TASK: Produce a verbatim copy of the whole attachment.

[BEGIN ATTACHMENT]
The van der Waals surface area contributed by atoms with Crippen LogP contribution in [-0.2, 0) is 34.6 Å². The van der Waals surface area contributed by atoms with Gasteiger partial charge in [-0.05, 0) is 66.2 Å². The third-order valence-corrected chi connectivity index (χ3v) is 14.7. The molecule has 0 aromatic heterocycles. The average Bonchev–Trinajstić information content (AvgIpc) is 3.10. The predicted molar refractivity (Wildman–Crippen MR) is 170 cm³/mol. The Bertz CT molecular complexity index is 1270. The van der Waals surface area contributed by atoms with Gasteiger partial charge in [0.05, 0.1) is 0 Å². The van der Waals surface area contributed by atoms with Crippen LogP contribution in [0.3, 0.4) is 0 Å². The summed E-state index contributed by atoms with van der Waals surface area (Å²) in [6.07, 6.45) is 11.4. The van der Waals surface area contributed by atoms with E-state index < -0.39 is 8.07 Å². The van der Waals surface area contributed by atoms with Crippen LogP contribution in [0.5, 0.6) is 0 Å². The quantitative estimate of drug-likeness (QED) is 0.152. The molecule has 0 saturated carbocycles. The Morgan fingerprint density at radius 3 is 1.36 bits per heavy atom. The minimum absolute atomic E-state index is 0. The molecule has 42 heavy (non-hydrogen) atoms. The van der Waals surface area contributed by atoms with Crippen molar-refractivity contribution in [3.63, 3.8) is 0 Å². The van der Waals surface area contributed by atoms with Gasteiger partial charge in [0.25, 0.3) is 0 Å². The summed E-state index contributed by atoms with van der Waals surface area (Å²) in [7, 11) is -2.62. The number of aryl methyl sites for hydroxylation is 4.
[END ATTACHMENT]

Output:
The van der Waals surface area contributed by atoms with Crippen LogP contribution in [-0.2, 0) is 34.6 Å². The van der Waals surface area contributed by atoms with Gasteiger partial charge in [-0.05, 0) is 66.2 Å². The third-order valence-corrected chi connectivity index (χ3v) is 14.7. The molecule has 0 aromatic heterocycles. The average Bonchev–Trinajstić information content (AvgIpc) is 3.10. The predicted molar refractivity (Wildman–Crippen MR) is 170 cm³/mol. The Bertz CT molecular complexity index is 1270. The van der Waals surface area contributed by atoms with Gasteiger partial charge in [0.05, 0.1) is 0 Å². The van der Waals surface area contributed by atoms with Crippen LogP contribution in [0.3, 0.4) is 0 Å². The summed E-state index contributed by atoms with van der Waals surface area (Å²) in [6.07, 6.45) is 11.4. The van der Waals surface area contributed by atoms with E-state index < -0.39 is 8.07 Å². The van der Waals surface area contributed by atoms with Crippen LogP contribution in [0.5, 0.6) is 0 Å². The quantitative estimate of drug-likeness (QED) is 0.152. The molecule has 0 saturated carbocycles. The Morgan fingerprint density at radius 3 is 1.36 bits per heavy atom. The minimum absolute atomic E-state index is 0. The molecule has 42 heavy (non-hydrogen) atoms. The van der Waals surface area contributed by atoms with Crippen molar-refractivity contribution in [3.63, 3.8) is 0 Å². The van der Waals surface area contributed by atoms with Gasteiger partial charge in [0.25, 0.3) is 0 Å². The summed E-state index contributed by atoms with van der Waals surface area (Å²) in [7, 11) is -2.62. The number of aryl methyl sites for hydroxylation is 4.